Renowned as the most richly preserved city in Southeast Asia, Luang Prabang in the north of Laos is a stunning example of architectural heritage revealing the country's Colonial French past along with centuries-old Buddhist temples. Listed as a UNESCO World Heritage Site in 1995, Luang Prabang is on the map of cultural treasures. Tourism has soared and with this has come a growing need to protect not just the past but the environmental future and natural resources of this stunning landscape.
Born and bred in North Wales, John Morris Williams arrived in Laos close to four years ago becoming a green pioneer of sustainable tourism as General Manager of the renowned Luang Prabang View Hotel. His focus is giving back to the environment and to communities, collaborating with industry partners and creating a proactive can-do spirit amongst stakeholders.
After a stint in Saudi Arabia as a chef, John set out to Southeast Asia where his way up in the hospitality industry in Thailand for 25 years implementing green ideas, as well as a career that took him to Scotland, France and Barbados. In Laos, John has been given the green light to continue to push forward with common-sense sustainability initiatives.Fresh from the hotel's weekly clean-up in the local area, John offered GoGreen Portals his own professional insights.
Where did your passion for green projects come from?
It really started in Krabi in Thailand nearly 30 years ago. We shipped all our garbage by long tail boats to the mainland daily, so we separated all our garbage and everyone got involved in recycling from the start. It was wonderful not only for the hotel I was working at but also the community, and the daily shipment was reduced as a result. It was our boat manager, Weera Uabamrung, who suggested using fishing nets instead of black bags for garbage shipments to the mainland and that had a hugely positive impact.
Can you talk about some of the green initiatives at the hotel?
The hotel was built in 2007 and has grass roofs to create green views in all directions. There were already grey-water ponds when I joined and water was being reused for the gardens. The ponds have fish and water hyacinth filter them.
As well as recycling all our garbage, we have kitchen gardens where we grow our own plants and shrubs for the hotel rooms. We added ducks as well as wild and domesticated pigs into the equation too to reduce food waste and produce a sustainable food source. Fruit peelings are turned into EM to clean tiles in guest rooms and drains.
We've installed water-saving cards in every room and have key cards to help cut electricity, with LED lights installed too. In 2017 this reduced our utility consumption greatly, with costs reducing by close to 20%. We have toilets that consume less water and electric vehicles for use within the hotel grounds. Other measures include a water station for guests to refill bottles and carafes on the tables in place of plastic bottles.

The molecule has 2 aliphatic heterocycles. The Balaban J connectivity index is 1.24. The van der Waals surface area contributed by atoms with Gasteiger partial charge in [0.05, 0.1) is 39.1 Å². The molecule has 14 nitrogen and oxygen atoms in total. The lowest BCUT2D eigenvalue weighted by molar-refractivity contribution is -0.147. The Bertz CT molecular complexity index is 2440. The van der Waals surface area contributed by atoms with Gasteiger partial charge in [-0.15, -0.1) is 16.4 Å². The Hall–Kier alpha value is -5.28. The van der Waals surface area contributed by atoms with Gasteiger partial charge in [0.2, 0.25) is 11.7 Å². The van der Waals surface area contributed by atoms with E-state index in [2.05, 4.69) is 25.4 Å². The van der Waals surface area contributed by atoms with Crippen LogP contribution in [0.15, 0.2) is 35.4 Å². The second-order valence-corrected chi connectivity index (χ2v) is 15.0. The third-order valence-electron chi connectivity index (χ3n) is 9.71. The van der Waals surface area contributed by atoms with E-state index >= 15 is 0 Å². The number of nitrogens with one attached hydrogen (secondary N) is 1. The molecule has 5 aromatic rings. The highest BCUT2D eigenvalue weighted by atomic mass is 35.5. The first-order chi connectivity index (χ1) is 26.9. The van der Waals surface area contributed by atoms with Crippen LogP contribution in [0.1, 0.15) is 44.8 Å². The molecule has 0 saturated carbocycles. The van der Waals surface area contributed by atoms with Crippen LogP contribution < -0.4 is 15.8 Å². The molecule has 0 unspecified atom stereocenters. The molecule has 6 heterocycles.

In the kitchens we recycle a yoghurt pots and egg cartons which are reused to grow seedlings and soda water bottles to keep local honey or for cold-drip coffee. We have six composts and have cut down monthly costs of over USD $200 a month on soil and fertilizer in the last two years since we started. We collect coffee grounds from a local café for the compost and garden waste from another hotel, Sanakeo Boutique.We save hundreds of dollars a month growing our own fruit and vegetables and the plants we use in the hotel regenerate fast growing new shoots to use throughout the interior, keeping the air cleaner too.
How else do you give back to the community?
There's no beach here but we actively clean along the banks of the Mekong and Nam Khan rivers. We assist in cleaning roads and areas when required and every Friday we clean outside of the hotel for 500 meters with 10 or 12 staff which gives them a sense of pride in keeping the area clean We've set up some bins on the roadside too and local government services help too. The money we gain from recycling is spent on staff for events and team parties.We donate surplus EM to Free the Bears and the Laos Buffalo Dairy for cleaning purposes and we also use surplus bananas to bake bread which we regularly give to two local schools. We also spray the schools with mosquito spray during the rainy season and donate books and food parcels as well as teach students how to make money from recycling.